Communicating With Wild Birds - Part 2
by Gitie House
Communicating successfully with someone from a different species, who is not only not dependent on you, but also flies off in a flash if they don't like the sound of your voice, brings its own suite of challenges. In this series, we look at each of the five major aspects of communicating with wild birds. These involve making them familiar with our speech patterns, listening to learn, understanding our bird's response, building trust, and allowing the friendship to develop. In the previous issue we covered the importance of making the wild birds feel comfortable in your presence, showing them that you care about their welfare and wish to make friends.
In this article we look at the art of listening to the birds. Listening is much more than just enjoying their songs. True listening requires us to understand the information they are trying to convey in their language to their family, community, intruders and also their friends which now hopefully includes you.
Listen With Your Eyes
Listening is by far the greater step to knowing. What are the birds saying? Every species has its own language and can chatter for ages. The other bird species seem to know what's going on and know which calls to ignore and which ones to takes seriously. How can we join the conversation?
Birds use 'show and tell' as part of their language, and action is one of their primary modes for exchanging information. Birds often use soft sounds like 'bb..bb..bs', 'ch..ch..ch..', mmmm', which can be almost inaudible to us, and just the way we use gestures, much of their communication is also non-verbal. To know them better, we need to increase our awareness of their priorities, their motivations, their rules and also their individual personalities, roles and responsibilities.
In order to understand what the bird is trying to tell you, one has to learn to connect their actions with their sounds. We have to listen with our eyes - which just means watching what the bird is doing and looking around to see what is happening, when they are talking.
Learn to recognise their sounds. Which sound is a call to the others that they have found food, or to inform others that the water is fresh? Which sound is a warning for a hawk? The alarm for an eagle that might attack them is different to that of snake or a goanna, and how do they protest to a bigger bird who is pushing them out of the way? Each species will have their own sounds. The rules for certain signals such as alarm calls for eagles will vary from one clan to another even amongst species. Yes, they have dialects, colloquialisms and family accents too!
What does the bird do when he hears a particular sound made by another bird? Which ones does he translate to warnings? If a bird flies off after some friendly chatter, it may not be in reaction to anything you have done. Often they have heard another bird or animal issue a sound. Either their parent is calling them, or some other bird wants their help, or another species has issued a warning. Unfamiliar sounds from inside the house, or an approaching vehicle, animal or person can also give them a fright or minimally cause them to move to safer place. Safety is a bird's first and most primal instinct.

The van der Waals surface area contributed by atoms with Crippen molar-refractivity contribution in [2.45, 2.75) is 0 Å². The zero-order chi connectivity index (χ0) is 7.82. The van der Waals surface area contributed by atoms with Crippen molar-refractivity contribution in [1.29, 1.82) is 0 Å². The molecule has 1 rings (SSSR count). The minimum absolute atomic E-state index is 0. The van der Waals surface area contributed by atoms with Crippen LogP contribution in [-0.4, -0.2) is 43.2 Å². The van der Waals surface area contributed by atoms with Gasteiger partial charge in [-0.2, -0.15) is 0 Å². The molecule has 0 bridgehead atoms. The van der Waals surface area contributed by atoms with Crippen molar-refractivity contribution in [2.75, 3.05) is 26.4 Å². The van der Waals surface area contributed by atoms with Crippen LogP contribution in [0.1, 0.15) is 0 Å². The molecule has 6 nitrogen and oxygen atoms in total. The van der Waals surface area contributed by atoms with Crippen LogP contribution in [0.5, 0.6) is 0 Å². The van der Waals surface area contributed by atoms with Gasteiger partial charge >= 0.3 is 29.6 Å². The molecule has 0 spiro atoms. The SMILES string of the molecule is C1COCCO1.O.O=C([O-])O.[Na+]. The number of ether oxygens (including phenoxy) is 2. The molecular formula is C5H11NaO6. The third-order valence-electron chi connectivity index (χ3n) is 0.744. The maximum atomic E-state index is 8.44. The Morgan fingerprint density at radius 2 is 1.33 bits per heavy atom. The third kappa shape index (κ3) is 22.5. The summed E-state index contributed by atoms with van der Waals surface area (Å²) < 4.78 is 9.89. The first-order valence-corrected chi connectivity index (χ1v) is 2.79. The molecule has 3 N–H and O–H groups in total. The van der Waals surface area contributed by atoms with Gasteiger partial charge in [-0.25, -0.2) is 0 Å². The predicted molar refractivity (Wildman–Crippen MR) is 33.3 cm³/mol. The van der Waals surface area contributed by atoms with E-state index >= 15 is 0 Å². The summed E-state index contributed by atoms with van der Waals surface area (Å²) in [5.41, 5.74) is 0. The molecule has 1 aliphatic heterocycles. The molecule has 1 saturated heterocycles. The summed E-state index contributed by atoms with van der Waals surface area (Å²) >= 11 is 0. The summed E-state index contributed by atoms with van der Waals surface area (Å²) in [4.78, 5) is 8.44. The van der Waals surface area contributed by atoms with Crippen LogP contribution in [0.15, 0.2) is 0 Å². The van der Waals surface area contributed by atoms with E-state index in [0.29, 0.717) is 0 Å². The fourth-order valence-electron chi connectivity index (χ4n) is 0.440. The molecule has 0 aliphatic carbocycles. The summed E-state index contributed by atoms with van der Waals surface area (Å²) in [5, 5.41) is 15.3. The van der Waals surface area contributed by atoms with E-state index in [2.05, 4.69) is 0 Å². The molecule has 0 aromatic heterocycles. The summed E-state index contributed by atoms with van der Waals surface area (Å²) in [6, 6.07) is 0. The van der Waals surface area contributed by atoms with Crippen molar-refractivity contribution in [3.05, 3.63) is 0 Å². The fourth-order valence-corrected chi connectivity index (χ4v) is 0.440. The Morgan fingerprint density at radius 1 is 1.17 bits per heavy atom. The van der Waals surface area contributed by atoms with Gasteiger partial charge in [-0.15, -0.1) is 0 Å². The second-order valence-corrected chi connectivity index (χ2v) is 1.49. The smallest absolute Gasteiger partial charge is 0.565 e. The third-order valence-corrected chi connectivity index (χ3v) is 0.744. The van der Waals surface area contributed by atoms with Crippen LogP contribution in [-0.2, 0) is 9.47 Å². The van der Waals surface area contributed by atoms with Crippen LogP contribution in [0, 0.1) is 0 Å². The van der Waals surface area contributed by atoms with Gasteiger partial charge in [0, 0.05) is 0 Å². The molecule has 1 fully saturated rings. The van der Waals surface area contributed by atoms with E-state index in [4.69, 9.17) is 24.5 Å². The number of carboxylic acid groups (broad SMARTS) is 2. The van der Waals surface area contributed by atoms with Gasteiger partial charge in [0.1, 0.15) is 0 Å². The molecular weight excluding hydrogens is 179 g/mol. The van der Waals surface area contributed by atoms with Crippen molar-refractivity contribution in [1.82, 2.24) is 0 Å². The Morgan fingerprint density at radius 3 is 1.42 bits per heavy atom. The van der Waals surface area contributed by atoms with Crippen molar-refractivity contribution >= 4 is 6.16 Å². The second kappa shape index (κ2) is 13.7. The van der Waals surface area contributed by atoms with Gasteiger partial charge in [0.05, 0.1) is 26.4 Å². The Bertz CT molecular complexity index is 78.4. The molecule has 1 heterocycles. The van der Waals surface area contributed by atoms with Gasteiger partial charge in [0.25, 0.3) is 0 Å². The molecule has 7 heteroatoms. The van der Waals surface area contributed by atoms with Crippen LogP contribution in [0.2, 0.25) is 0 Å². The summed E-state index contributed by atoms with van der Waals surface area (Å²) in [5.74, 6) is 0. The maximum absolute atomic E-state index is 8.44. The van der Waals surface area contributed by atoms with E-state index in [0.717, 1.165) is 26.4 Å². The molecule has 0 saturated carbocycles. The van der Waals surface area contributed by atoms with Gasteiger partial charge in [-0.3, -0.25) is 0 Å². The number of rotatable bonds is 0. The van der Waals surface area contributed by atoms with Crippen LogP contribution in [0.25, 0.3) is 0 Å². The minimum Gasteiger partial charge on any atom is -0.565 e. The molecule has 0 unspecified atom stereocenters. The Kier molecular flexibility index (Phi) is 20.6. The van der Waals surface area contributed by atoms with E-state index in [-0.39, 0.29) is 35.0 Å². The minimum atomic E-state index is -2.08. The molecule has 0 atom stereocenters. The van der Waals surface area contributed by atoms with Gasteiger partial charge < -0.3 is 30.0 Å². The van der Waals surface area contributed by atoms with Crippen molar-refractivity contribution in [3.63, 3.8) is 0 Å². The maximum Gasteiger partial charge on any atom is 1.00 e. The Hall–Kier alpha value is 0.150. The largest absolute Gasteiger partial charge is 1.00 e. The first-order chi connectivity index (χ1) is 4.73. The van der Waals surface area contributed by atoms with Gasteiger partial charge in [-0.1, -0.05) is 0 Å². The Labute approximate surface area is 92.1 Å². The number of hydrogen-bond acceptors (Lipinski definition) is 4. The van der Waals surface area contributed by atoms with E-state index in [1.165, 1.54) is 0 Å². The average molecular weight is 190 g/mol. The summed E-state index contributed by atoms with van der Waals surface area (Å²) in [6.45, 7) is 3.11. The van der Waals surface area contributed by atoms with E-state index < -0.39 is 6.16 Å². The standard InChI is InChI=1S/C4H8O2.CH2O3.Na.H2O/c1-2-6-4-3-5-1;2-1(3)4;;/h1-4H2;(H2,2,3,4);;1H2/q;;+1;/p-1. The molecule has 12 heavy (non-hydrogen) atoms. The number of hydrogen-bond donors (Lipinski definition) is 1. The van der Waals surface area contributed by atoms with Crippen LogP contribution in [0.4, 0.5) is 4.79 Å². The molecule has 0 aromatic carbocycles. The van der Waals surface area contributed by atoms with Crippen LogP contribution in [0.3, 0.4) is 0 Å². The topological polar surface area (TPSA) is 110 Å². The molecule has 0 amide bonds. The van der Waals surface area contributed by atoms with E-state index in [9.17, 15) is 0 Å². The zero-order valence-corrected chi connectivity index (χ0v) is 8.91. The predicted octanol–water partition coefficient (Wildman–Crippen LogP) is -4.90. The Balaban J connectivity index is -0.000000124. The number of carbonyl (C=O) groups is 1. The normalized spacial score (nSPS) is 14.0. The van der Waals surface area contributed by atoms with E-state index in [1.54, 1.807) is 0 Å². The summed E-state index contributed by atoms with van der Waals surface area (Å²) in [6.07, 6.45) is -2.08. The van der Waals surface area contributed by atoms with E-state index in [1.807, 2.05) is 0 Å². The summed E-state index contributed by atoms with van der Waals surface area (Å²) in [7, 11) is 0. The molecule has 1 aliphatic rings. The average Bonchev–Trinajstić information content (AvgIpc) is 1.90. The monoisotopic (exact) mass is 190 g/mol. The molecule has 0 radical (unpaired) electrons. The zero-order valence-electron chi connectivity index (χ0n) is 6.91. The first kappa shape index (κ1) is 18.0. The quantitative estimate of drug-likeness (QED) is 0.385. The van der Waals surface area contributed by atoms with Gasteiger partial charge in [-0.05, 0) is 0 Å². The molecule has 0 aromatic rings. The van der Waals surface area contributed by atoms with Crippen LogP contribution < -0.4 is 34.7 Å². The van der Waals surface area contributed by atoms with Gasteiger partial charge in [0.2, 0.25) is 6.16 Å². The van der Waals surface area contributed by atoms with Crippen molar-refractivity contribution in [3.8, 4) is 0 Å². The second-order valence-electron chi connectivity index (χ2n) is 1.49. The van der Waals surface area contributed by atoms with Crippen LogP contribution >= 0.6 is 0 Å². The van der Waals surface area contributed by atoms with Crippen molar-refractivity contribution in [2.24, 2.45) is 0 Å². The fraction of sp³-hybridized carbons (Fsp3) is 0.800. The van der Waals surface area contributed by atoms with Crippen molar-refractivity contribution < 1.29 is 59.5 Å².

How drowsy is the bird? Birds need regular naps during the day. Does he look like it's time for a short nap or trance? Or has he just come out of one looking like the most dopey, insane creature you've ever seen? If the bird is on sentry duty keeping guard while the others are foraging for food or taking a nap, he or she may not have the time to socialise with you. But as they become friendlier, they will return for a chat and will offer an explanation in their own way.
The key is to follow their sound and action. Often this means quickly putting down the work you were doing and running out to see what's happening. If you can't see what the ruckus is about, ask them. They'll get the idea that you're interested and start showing you more.
If you can make the time, start a journal and just keep daily notes on what you've observed and what you think is happening. You will find that your interpretations will change as you gain more knowledge of their actions. By keeping a record of the activities, you'll recognise patterns in their behaviour and sometimes it can be weeks or months before you connect various scenarios and begin to see how the events in their lives emerge.
Soon you will be able to identify their habits, pleasures and fears. You will recognise their friends from the company they keep, notice their competitors and know from the warnings of the appearance of their foes. You will notice the 'jobs' or roles that have been assigned to them within their group and watch their skill level develop as they grow. Their responsibilities can vary from hour to hour, change with the seasons, especially when its time to nest and also with their stage in life.
As you observe the patterns develop, grow and vary, you will find that you are able to understand a lot more about what they are telling you and you will be able to converse with them more successfully.
Regular readers of WingedHearts.Org will have noticed many conversations between the birds and us, one of my favourites is Talking Kookaburras Love 'The Big Eye'.
In the next part, we will look at Understanding the Bird's Actions, in more detail, as this is the basis for a meaningful communication. For the previous parts click on the links below:
You can send your questions on any of these steps to firstname.lastname@example.org and I will do my best to answer them.